This past Sunday morning (that's when I started to write this) wasn't really all that sunny, just very very warm. A jolt of summery weather at the tag end of April. When I stuck my face out the kitchen door around 6 a.m. I was astonished to find the air quite warm already--53 I think it was--and moist and earthy smelling, too.
After a long walk on the beach at near-dead low tide, making the beach seem to stretch for miles, I found myself singing an old children's song from way back in my childhood--was it from first grade? I taught it to Bekah and Anna, too, when they were younger.
One sunny April morning as I was walking through the wood
I came where Jack the Preacher upon his pulpit stood.
I bowed to him politely and said, "What is your text today?"
But Jack the Preacher stood there without a word to say.
(It's a little early for Jacks-in-pulpits to be visible around here, though they will be up before long. Maybe the song was written for a more southern location like Connecticut or even Pennsylvania. Or maybe April simply fits the song's rhythm better than May.)
"But Jack the Preacher stood there without a word to say."
I had a good time pondering that line--first, the unlikeliness of a preacher wordless in the pulpit (or anywhere else for that matter).
Then, the resemblance of Jack's tongue-tied state to a clergyperson's worst nightmare, a common feature of my own anxiety dreams for years: to find myself in church before a full congregation without text or sermon notes and with the sure knowledge that I've forgotten to do any preparation at all.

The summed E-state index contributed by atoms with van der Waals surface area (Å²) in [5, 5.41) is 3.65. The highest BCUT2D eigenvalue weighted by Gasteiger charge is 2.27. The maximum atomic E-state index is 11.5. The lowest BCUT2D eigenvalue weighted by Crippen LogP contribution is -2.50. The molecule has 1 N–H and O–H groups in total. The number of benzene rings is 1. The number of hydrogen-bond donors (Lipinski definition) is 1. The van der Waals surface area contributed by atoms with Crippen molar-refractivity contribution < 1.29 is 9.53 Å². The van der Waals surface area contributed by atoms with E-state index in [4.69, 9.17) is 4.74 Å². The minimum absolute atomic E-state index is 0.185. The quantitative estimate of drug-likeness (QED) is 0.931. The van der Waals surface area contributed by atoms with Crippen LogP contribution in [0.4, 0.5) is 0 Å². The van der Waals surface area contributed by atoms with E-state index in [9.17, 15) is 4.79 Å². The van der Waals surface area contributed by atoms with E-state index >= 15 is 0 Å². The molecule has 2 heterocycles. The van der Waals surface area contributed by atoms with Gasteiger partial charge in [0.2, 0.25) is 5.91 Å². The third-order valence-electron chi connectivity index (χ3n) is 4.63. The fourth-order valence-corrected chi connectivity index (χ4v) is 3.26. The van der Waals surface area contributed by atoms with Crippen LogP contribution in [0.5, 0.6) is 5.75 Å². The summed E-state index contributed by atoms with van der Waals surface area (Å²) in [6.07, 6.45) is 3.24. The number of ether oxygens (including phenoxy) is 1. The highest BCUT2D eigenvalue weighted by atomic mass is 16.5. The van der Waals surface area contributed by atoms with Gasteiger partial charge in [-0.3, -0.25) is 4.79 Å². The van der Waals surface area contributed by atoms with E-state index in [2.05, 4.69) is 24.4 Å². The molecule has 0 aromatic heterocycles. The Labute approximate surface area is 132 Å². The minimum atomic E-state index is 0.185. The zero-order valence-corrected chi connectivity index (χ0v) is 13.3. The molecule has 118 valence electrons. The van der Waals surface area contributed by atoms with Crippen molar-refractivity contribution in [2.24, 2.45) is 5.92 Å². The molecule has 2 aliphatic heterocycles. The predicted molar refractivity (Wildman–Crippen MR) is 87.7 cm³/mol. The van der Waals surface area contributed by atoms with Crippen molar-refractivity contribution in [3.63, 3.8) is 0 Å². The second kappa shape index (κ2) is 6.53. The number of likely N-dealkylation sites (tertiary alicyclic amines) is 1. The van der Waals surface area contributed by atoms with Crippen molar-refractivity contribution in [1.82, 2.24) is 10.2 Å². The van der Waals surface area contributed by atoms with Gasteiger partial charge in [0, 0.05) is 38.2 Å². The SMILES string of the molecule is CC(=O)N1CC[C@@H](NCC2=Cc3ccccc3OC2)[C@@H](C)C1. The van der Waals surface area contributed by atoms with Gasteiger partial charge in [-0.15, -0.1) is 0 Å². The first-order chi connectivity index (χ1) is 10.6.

I flip back and forth through the Bible and/or the Book of Common Prayer, but the light is dim and the pages have gotten scrambled. Nothing's in its proper place. The congregation grows restless.
In some dreams I wing it--such eloquent nonsense!--and in other dreams I keep stalling (oh so gracefully, of course) and the people give up and leave.
And finally, the thought came to me Sunday (this entire reverie lasted about 90 seconds) that a preacher wordless and speechless at sermon time might not be such a bad thing.
Silence. Ahhhh, silence. A chance to breathe, settle down, get still; to look out the window (if the glass is clear); to smell flowers, candle wax, dust, whatever is there; to feel your own heartbeat. Silence beats fluff or filler most days.
And that reminds me of those rare times (in real life) when I was "pinch-preaching" at the very last minute, and rather than try to make something up, I would invite some silent reflection after a very brief comment or two. People usually LOVED those "sermons"!
(By the way, a little internet research tells me that Jacks-in-pulpits are poisonous, causing nasty things to happen to one's lips, mouth, and throat if ingested, and worse things if not treated. I can't imagine wanting to eat one, however.)
About the image: I've recently been playing with colored paper (it all started with some post-it notes). This one feels kind of "sunny April morning"-ish to me.